For more than a half-century, the International Association for Medical Assistance to Travellers has been on a mission “to coordinate an international network of qualified doctors and mental health practitioners committed to providing the highest standards of medical care to travellers.” Italian physician Vincenzo Marcolongo was inspired to create the organization after he assisted a distressed Canadian in Rome. The group provides a growing database of more than 400 clinics in 120 countries that agree to treat any member (free to join; donation much appreciated) for a set fee of $100 per office visit and $170 for a night call.
“We visit the doctors and have close relationships with them,” said IAMAT president Assunta Uffer-Marcolongo, the founder’s wife. “The traveler knows that he will not be overcharged.”
Health-care systems vary tremendously worldwide, as do hospital cultures. Shlim, for one, praises facilities in Thailand, such as Bangkok’s Bumrungrad International Hospital, which has garnered several awards for its quality service. In India, Murthy preferred private hospitals over the government-run options, even though her physician husband worked in a public institution. She found the private venues to be better funded and stocked with more modern equipment. Nonetheless, in certain cases, she said, patients would have to purchase their own supplies — sutures, saline solution and medications, for instance — in advance. Her recommendation: Bring cash and a gofer/friend who can run to the pharmacy for you.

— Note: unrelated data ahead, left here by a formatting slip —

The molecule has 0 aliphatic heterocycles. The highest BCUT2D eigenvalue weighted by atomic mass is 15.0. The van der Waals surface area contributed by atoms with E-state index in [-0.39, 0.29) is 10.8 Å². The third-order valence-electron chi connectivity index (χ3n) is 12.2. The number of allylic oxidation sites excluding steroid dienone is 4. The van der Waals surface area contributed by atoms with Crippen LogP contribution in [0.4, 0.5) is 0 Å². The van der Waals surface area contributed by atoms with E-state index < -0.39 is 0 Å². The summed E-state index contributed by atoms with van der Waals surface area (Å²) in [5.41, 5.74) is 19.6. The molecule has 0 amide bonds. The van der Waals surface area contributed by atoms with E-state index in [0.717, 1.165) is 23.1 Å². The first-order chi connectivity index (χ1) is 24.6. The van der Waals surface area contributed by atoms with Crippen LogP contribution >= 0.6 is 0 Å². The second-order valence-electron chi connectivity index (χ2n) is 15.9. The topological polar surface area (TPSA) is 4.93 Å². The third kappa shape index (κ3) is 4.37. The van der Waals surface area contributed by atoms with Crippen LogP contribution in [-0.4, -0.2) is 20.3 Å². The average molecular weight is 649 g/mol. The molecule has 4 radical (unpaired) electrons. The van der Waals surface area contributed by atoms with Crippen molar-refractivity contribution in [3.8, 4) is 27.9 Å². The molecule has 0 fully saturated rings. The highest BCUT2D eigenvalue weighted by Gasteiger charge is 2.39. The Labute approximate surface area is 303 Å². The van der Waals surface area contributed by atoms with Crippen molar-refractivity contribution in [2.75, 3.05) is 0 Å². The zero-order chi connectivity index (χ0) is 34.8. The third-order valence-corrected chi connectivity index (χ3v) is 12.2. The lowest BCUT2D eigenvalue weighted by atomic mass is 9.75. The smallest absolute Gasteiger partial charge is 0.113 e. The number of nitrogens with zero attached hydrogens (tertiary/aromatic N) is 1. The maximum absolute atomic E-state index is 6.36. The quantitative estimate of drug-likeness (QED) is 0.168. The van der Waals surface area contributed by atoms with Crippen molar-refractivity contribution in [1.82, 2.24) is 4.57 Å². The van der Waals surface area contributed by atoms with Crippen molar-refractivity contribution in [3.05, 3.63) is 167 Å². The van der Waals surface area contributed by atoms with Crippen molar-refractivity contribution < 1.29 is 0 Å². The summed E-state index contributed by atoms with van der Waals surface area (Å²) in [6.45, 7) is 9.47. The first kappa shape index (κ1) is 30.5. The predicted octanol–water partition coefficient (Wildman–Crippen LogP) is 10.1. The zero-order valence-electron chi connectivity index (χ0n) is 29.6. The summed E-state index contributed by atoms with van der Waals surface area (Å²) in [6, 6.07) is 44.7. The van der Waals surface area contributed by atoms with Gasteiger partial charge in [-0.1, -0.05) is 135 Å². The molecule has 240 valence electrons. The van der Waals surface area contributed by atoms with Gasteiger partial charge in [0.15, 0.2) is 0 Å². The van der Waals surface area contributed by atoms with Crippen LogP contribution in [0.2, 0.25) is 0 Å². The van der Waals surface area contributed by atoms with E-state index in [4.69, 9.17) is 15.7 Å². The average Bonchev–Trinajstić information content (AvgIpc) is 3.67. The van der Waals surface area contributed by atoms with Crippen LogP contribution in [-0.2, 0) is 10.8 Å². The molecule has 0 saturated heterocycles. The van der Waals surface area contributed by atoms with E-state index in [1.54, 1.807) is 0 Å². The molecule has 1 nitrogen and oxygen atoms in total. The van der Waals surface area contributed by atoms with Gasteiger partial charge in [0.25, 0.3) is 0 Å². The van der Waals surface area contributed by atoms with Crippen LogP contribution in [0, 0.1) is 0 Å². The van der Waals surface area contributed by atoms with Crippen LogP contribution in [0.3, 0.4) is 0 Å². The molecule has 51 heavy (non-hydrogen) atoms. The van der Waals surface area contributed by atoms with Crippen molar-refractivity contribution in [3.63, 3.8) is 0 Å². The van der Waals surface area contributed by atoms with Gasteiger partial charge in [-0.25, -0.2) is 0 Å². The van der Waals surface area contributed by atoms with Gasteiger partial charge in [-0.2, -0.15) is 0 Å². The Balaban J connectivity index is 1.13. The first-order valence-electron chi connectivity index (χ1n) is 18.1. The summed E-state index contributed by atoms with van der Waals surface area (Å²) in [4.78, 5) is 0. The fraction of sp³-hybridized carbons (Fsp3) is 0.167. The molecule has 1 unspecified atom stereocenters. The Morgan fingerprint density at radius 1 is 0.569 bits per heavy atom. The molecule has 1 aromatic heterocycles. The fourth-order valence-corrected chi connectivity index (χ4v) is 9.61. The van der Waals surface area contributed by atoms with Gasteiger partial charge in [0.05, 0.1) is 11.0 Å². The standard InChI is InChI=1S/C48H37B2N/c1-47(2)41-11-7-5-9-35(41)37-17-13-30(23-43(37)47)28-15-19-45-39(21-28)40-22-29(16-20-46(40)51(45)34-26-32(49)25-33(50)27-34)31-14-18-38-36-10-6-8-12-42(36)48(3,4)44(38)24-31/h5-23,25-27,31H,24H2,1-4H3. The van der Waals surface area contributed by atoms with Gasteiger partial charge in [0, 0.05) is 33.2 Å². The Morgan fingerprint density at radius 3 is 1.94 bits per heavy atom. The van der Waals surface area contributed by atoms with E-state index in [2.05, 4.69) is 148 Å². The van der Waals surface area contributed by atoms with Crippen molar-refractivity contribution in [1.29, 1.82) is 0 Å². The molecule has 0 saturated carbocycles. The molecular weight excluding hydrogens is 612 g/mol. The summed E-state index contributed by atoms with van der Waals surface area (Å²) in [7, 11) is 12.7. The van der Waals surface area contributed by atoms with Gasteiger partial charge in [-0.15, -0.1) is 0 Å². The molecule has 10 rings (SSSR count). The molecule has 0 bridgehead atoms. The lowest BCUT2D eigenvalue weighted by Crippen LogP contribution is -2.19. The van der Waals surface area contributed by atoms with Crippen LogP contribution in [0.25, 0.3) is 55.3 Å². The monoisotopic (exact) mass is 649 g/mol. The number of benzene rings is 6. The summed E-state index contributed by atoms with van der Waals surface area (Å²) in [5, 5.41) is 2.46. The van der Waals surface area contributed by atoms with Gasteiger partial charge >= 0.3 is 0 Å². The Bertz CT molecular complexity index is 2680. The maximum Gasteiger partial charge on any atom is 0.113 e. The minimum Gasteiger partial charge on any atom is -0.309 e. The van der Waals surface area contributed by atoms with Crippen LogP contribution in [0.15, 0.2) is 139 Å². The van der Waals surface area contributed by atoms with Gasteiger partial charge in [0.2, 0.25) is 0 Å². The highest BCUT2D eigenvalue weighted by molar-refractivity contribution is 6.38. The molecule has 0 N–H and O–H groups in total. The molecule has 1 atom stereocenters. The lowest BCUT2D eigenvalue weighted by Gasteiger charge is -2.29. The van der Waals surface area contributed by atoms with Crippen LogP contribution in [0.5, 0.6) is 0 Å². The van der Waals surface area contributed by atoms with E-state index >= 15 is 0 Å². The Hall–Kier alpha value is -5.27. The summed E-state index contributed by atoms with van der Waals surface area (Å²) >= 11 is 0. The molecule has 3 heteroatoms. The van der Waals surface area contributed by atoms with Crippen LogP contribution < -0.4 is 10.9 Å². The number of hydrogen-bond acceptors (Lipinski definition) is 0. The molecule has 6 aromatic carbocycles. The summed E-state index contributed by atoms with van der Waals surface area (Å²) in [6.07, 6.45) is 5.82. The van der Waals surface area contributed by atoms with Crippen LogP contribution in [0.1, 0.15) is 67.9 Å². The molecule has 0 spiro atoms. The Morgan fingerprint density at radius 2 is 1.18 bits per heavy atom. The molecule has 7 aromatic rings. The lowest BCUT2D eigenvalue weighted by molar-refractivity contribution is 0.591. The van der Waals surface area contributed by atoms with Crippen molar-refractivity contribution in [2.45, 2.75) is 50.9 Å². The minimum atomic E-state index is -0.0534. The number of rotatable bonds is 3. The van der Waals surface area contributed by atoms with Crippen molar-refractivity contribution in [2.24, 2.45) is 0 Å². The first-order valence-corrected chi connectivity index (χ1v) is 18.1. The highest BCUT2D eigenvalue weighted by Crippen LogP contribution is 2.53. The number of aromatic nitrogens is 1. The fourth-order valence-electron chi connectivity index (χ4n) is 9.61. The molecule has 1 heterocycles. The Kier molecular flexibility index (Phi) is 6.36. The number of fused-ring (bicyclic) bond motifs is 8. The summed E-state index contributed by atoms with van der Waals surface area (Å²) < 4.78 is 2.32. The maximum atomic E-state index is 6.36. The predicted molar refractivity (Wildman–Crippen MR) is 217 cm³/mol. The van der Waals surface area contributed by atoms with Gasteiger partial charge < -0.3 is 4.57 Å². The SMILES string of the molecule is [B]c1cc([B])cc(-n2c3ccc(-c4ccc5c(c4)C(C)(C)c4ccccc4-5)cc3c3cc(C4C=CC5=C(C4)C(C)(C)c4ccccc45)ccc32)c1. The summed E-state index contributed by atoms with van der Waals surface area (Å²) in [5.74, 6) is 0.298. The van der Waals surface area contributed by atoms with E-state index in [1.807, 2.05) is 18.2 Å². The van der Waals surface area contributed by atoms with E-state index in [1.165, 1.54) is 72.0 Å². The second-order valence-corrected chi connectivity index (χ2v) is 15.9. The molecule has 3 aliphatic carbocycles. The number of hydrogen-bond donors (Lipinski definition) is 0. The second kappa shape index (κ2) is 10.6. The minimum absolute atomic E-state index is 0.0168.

Despite the diversity in systems, some universal tips do apply. Americans can often find familiar care at hospitals affiliated with universities, such as Johns Hopkins, or U.S. health-care centers, such as Harvard Health. Or look for places that cater to expats, business travelers or medical tourists. Kirby suggests contacting the U.S. Embassy for recommendations or asking a hotel concierge working at an international chain.
Of course, no one wishes to interrupt his or her holiday with a hospital visit. But to look on the bright side, sampling a country’s health-care system is a truly immersive experience. Too Pollyannish? How about this: You might have saved some money by falling ill abroad rather than at home.
When my friend Ed suffered a stroke in Mongolia, he paid less than $950 for a three-day hospital stay including a private room, around-the-clock nurses and an MRI. After he returned home, Ed received a bill from an American doctor who had been visiting Ulan Bator and had initially assisted with his care. The fee for the two-hour consultation was hundreds more than the entire hospital portion in Mongolia.
Have your own tale of sickness while traveling abroad? Share it in the comments section of this story here.